So, when I look at the pictures of all the healthy blogger husband all dressed up in plaids and berks (neither of which my husband would come within 10 feet of) I also feel left out. You are not alone! Just for an entirely different reasons.

While I’m not in the DC area, I would like to be your blog friend. :)
.-= Tonyne @ Unlikely Success Story´s last blog ..Meatless Monday – Lemon Veggie Orzo =-.

Michelle @ Give Me the Almond Butter April 27, 2010 at 3:01 pm

I didn’t even think about the fact that most blogger’s are white, but I have realized that a lot of bloggers live on the East Coast… or maybe I just happen to follow a lot of bloggers that live on the East Coast.
.-= Michelle @ Give Me the Almond Butter´s last blog ..Running Away from Dementia =-.

MelissaNibbles April 27, 2010 at 3:10 pm

Tonyne, you’re not alone in that. My boyfriend (we live together) hates blogs, but supports me blogging and reads mine but he wishes I wouldn’t do it. He makes fun of healthy living blogs (“Is that girl seriously eating a carrot hot dog for dinner?! What the f*ck is wrong with these people!?” is something he said the other night for example). I like to write and have a creative outlet so he supports that aspect of it, but other than he couldn’t care less about healthy living.

Elisabeth, I remember the Christmas posts you’re talking about and I think that goes back to the age difference thing. The bloggers doing that were all in their early 20’s and I just don’t think they realize how they come off. They’re still stuck in the mindset of where you go back to school and tell everyone what you got for Christmas. I don’t judge them because, like you said, you can’t help what you’re born into, but at least they were maybe forced to open their eyes to what other people go through because of those comments.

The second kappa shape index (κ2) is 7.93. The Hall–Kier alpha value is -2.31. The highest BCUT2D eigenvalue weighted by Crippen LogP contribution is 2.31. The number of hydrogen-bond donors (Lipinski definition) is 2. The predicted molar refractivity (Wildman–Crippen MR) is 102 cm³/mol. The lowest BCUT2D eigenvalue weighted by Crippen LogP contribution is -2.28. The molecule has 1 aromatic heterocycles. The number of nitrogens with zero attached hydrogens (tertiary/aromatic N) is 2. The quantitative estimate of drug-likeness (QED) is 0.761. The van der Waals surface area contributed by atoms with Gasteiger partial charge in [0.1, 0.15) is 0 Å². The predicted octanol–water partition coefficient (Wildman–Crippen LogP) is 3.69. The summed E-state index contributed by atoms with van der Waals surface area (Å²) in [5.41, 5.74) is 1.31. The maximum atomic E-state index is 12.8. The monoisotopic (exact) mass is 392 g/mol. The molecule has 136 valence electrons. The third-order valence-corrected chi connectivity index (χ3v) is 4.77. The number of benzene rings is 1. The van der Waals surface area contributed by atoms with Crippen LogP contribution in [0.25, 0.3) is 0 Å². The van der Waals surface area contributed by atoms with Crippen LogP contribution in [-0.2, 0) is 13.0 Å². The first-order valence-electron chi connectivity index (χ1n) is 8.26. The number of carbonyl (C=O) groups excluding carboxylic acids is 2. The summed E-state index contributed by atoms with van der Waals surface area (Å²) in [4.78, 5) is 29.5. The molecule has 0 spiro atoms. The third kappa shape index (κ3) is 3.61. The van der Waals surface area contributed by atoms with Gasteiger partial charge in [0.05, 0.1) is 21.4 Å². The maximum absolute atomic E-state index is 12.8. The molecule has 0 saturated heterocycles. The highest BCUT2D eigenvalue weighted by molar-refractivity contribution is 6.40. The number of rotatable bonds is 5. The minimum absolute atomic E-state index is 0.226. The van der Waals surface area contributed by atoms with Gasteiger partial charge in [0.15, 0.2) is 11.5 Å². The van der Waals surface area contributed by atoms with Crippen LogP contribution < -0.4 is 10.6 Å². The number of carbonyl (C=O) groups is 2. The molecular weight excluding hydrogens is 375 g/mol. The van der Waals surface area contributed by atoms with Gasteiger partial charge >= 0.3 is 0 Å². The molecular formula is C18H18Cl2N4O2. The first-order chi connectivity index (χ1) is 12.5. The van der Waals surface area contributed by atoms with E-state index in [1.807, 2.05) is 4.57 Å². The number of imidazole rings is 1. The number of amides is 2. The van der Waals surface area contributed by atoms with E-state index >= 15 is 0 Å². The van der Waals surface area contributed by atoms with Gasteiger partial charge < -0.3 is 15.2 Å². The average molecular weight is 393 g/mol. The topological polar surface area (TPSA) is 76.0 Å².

.-= MelissaNibbles´s last blog ..Mix It Up Monday =-.

Gina April 27, 2010 at 3:37 pm

I must confess, I’m from one of those “upper-middle class homes,” but I know the sacrifices my dad had to make in order for it to work. My mom was a teacher and my dad worked 60+ hours a week to make sure my brother and I had a good life. I consider myself extremely lucky to have lived comfortably. My husband and I are working hard right now so we can retire early, haha.